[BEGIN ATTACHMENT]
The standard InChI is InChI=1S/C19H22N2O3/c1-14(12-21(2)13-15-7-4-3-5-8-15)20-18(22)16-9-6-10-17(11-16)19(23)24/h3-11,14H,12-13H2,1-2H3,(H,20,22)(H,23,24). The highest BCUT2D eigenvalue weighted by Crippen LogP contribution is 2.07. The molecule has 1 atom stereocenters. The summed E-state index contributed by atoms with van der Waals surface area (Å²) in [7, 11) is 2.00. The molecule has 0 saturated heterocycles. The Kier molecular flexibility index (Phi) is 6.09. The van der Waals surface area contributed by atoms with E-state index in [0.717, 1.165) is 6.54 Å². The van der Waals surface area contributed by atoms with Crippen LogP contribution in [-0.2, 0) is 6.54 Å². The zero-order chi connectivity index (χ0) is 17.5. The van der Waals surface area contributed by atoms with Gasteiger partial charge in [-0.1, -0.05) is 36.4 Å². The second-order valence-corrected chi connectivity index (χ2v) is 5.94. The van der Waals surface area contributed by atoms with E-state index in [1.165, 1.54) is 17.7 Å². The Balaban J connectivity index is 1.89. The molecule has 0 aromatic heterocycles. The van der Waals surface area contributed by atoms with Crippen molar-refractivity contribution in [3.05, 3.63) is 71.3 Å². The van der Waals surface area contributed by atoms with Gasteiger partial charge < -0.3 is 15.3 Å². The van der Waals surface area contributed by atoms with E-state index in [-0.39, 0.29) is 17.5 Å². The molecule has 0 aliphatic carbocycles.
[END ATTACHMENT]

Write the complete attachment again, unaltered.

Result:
The standard InChI is InChI=1S/C19H22N2O3/c1-14(12-21(2)13-15-7-4-3-5-8-15)20-18(22)16-9-6-10-17(11-16)19(23)24/h3-11,14H,12-13H2,1-2H3,(H,20,22)(H,23,24). The highest BCUT2D eigenvalue weighted by Crippen LogP contribution is 2.07. The molecule has 1 atom stereocenters. The summed E-state index contributed by atoms with van der Waals surface area (Å²) in [7, 11) is 2.00. The molecule has 0 saturated heterocycles. The Kier molecular flexibility index (Phi) is 6.09. The van der Waals surface area contributed by atoms with E-state index in [0.717, 1.165) is 6.54 Å². The van der Waals surface area contributed by atoms with Crippen LogP contribution in [-0.2, 0) is 6.54 Å². The zero-order chi connectivity index (χ0) is 17.5. The van der Waals surface area contributed by atoms with Gasteiger partial charge in [-0.1, -0.05) is 36.4 Å². The second-order valence-corrected chi connectivity index (χ2v) is 5.94. The van der Waals surface area contributed by atoms with E-state index in [1.165, 1.54) is 17.7 Å². The Balaban J connectivity index is 1.89. The molecule has 0 aromatic heterocycles. The van der Waals surface area contributed by atoms with Crippen molar-refractivity contribution in [3.05, 3.63) is 71.3 Å². The van der Waals surface area contributed by atoms with Gasteiger partial charge < -0.3 is 15.3 Å². The van der Waals surface area contributed by atoms with E-state index in [-0.39, 0.29) is 17.5 Å². The molecule has 0 aliphatic carbocycles.